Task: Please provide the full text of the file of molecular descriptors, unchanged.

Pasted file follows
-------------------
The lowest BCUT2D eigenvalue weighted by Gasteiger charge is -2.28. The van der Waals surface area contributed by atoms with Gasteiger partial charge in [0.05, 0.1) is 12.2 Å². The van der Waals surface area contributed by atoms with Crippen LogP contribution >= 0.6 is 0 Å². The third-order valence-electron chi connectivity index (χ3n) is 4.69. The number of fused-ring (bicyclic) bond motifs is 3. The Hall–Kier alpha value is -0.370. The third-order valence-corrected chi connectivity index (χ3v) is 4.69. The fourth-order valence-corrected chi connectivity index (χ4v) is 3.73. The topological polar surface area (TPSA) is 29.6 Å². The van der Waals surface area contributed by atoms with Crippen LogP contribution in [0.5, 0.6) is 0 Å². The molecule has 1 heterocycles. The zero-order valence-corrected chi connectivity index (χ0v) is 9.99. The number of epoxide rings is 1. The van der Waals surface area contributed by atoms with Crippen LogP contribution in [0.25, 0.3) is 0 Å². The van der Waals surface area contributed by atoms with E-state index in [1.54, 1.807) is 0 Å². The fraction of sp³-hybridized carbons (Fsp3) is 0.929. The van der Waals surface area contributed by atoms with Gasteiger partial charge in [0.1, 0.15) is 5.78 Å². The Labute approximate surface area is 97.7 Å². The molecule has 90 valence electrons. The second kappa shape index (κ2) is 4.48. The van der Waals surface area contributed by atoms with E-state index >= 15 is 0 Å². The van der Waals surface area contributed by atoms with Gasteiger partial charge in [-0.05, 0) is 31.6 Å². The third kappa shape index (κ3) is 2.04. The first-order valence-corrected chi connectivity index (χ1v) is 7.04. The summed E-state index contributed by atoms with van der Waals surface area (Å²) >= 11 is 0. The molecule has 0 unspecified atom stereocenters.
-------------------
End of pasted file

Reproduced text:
The lowest BCUT2D eigenvalue weighted by Gasteiger charge is -2.28. The van der Waals surface area contributed by atoms with Gasteiger partial charge in [0.05, 0.1) is 12.2 Å². The van der Waals surface area contributed by atoms with Crippen LogP contribution >= 0.6 is 0 Å². The third-order valence-electron chi connectivity index (χ3n) is 4.69. The number of fused-ring (bicyclic) bond motifs is 3. The Hall–Kier alpha value is -0.370. The third-order valence-corrected chi connectivity index (χ3v) is 4.69. The fourth-order valence-corrected chi connectivity index (χ4v) is 3.73. The topological polar surface area (TPSA) is 29.6 Å². The van der Waals surface area contributed by atoms with Crippen LogP contribution in [0.5, 0.6) is 0 Å². The molecule has 1 heterocycles. The zero-order valence-corrected chi connectivity index (χ0v) is 9.99. The number of epoxide rings is 1. The van der Waals surface area contributed by atoms with Crippen LogP contribution in [0.25, 0.3) is 0 Å². The van der Waals surface area contributed by atoms with E-state index in [1.54, 1.807) is 0 Å². The fraction of sp³-hybridized carbons (Fsp3) is 0.929. The van der Waals surface area contributed by atoms with Gasteiger partial charge in [0.1, 0.15) is 5.78 Å². The Labute approximate surface area is 97.7 Å². The molecule has 90 valence electrons. The second kappa shape index (κ2) is 4.48. The van der Waals surface area contributed by atoms with E-state index >= 15 is 0 Å². The van der Waals surface area contributed by atoms with Gasteiger partial charge in [-0.05, 0) is 31.6 Å². The third kappa shape index (κ3) is 2.04. The first-order valence-corrected chi connectivity index (χ1v) is 7.04. The summed E-state index contributed by atoms with van der Waals surface area (Å²) >= 11 is 0. The molecule has 0 unspecified atom stereocenters.